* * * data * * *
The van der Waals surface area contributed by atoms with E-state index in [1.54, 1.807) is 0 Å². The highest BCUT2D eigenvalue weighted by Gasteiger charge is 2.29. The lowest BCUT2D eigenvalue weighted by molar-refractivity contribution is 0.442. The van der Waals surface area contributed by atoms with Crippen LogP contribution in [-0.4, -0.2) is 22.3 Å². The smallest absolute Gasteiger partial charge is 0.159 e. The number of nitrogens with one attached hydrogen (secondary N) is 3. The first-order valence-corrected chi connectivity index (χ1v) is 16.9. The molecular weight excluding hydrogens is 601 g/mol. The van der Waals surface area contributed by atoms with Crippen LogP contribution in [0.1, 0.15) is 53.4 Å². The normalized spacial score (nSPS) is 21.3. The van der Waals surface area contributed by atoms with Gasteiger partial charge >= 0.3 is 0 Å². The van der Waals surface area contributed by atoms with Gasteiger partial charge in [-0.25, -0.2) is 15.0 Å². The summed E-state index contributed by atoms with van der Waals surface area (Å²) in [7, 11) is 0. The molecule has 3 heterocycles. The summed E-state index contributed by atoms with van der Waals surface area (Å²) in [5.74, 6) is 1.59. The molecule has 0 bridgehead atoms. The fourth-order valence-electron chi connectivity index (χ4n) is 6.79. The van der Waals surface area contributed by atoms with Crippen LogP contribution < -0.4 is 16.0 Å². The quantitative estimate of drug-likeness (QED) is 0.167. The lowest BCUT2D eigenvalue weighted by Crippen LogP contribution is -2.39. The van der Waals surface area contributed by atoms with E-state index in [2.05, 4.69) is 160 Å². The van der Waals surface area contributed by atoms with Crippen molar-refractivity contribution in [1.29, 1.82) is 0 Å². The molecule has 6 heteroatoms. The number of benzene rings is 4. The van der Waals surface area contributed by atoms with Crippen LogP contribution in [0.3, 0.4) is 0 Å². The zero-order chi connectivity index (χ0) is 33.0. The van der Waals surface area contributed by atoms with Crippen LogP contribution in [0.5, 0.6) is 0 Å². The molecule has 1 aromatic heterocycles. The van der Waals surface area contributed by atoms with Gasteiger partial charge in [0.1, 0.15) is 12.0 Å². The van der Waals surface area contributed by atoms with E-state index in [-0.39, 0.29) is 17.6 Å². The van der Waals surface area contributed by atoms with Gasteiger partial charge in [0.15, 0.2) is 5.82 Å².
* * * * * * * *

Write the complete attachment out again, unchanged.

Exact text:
The van der Waals surface area contributed by atoms with E-state index in [1.54, 1.807) is 0 Å². The highest BCUT2D eigenvalue weighted by Gasteiger charge is 2.29. The lowest BCUT2D eigenvalue weighted by molar-refractivity contribution is 0.442. The van der Waals surface area contributed by atoms with Crippen LogP contribution in [-0.4, -0.2) is 22.3 Å². The smallest absolute Gasteiger partial charge is 0.159 e. The number of nitrogens with one attached hydrogen (secondary N) is 3. The first-order valence-corrected chi connectivity index (χ1v) is 16.9. The molecular weight excluding hydrogens is 601 g/mol. The van der Waals surface area contributed by atoms with Crippen LogP contribution in [0.1, 0.15) is 53.4 Å². The normalized spacial score (nSPS) is 21.3. The van der Waals surface area contributed by atoms with Gasteiger partial charge >= 0.3 is 0 Å². The van der Waals surface area contributed by atoms with Gasteiger partial charge in [-0.25, -0.2) is 15.0 Å². The summed E-state index contributed by atoms with van der Waals surface area (Å²) in [7, 11) is 0. The molecule has 3 heterocycles. The summed E-state index contributed by atoms with van der Waals surface area (Å²) in [5.74, 6) is 1.59. The molecule has 0 bridgehead atoms. The fourth-order valence-electron chi connectivity index (χ4n) is 6.79. The van der Waals surface area contributed by atoms with Crippen LogP contribution < -0.4 is 16.0 Å². The quantitative estimate of drug-likeness (QED) is 0.167. The lowest BCUT2D eigenvalue weighted by Crippen LogP contribution is -2.39. The van der Waals surface area contributed by atoms with E-state index in [2.05, 4.69) is 160 Å². The van der Waals surface area contributed by atoms with Crippen molar-refractivity contribution in [1.29, 1.82) is 0 Å². The molecule has 6 heteroatoms. The number of benzene rings is 4. The van der Waals surface area contributed by atoms with Crippen LogP contribution in [0.3, 0.4) is 0 Å². The zero-order chi connectivity index (χ0) is 33.0. The van der Waals surface area contributed by atoms with Crippen LogP contribution in [0.5, 0.6) is 0 Å². The molecule has 1 aromatic heterocycles. The van der Waals surface area contributed by atoms with Gasteiger partial charge in [0.1, 0.15) is 12.0 Å². The van der Waals surface area contributed by atoms with E-state index in [-0.39, 0.29) is 17.6 Å². The van der Waals surface area contributed by atoms with Gasteiger partial charge in [0.15, 0.2) is 5.82 Å².